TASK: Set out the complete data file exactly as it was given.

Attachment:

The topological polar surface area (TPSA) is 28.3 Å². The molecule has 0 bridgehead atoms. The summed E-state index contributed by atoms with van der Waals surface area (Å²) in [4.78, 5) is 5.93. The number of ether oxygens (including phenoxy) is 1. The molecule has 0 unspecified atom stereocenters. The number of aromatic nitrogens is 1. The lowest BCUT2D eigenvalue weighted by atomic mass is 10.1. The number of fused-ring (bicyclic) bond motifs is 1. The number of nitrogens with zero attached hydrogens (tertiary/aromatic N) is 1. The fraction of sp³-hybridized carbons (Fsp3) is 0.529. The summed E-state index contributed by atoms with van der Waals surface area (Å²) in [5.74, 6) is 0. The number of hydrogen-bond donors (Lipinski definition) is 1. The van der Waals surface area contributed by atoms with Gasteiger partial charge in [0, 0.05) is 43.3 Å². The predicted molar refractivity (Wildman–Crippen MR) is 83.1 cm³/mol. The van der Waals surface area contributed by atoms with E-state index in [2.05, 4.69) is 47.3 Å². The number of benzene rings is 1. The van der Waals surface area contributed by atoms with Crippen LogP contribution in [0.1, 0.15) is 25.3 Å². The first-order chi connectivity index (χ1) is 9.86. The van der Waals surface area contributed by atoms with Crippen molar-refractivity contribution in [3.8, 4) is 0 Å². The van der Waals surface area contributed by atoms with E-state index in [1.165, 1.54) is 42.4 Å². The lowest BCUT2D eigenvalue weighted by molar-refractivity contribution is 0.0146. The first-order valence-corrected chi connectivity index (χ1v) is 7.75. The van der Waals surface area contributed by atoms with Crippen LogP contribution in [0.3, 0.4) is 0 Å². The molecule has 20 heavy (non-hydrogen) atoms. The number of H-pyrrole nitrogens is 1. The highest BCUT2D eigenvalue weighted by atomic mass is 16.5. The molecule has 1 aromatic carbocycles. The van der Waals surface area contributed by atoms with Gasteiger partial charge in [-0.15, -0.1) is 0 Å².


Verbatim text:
The topological polar surface area (TPSA) is 28.3 Å². The molecule has 0 bridgehead atoms. The summed E-state index contributed by atoms with van der Waals surface area (Å²) in [4.78, 5) is 5.93. The number of ether oxygens (including phenoxy) is 1. The molecule has 0 unspecified atom stereocenters. The number of aromatic nitrogens is 1. The lowest BCUT2D eigenvalue weighted by atomic mass is 10.1. The number of fused-ring (bicyclic) bond motifs is 1. The number of nitrogens with zero attached hydrogens (tertiary/aromatic N) is 1. The fraction of sp³-hybridized carbons (Fsp3) is 0.529. The summed E-state index contributed by atoms with van der Waals surface area (Å²) in [5.74, 6) is 0. The number of hydrogen-bond donors (Lipinski definition) is 1. The van der Waals surface area contributed by atoms with Gasteiger partial charge in [0, 0.05) is 43.3 Å². The predicted molar refractivity (Wildman–Crippen MR) is 83.1 cm³/mol. The van der Waals surface area contributed by atoms with E-state index in [2.05, 4.69) is 47.3 Å². The number of benzene rings is 1. The van der Waals surface area contributed by atoms with Crippen LogP contribution in [0.1, 0.15) is 25.3 Å². The first-order chi connectivity index (χ1) is 9.86. The van der Waals surface area contributed by atoms with Crippen molar-refractivity contribution in [3.8, 4) is 0 Å². The van der Waals surface area contributed by atoms with E-state index in [1.165, 1.54) is 42.4 Å². The lowest BCUT2D eigenvalue weighted by molar-refractivity contribution is 0.0146. The first-order valence-corrected chi connectivity index (χ1v) is 7.75. The van der Waals surface area contributed by atoms with Crippen LogP contribution in [0.3, 0.4) is 0 Å². The molecule has 20 heavy (non-hydrogen) atoms. The number of H-pyrrole nitrogens is 1. The highest BCUT2D eigenvalue weighted by atomic mass is 16.5. The molecule has 1 aromatic carbocycles. The van der Waals surface area contributed by atoms with Gasteiger partial charge in [-0.15, -0.1) is 0 Å².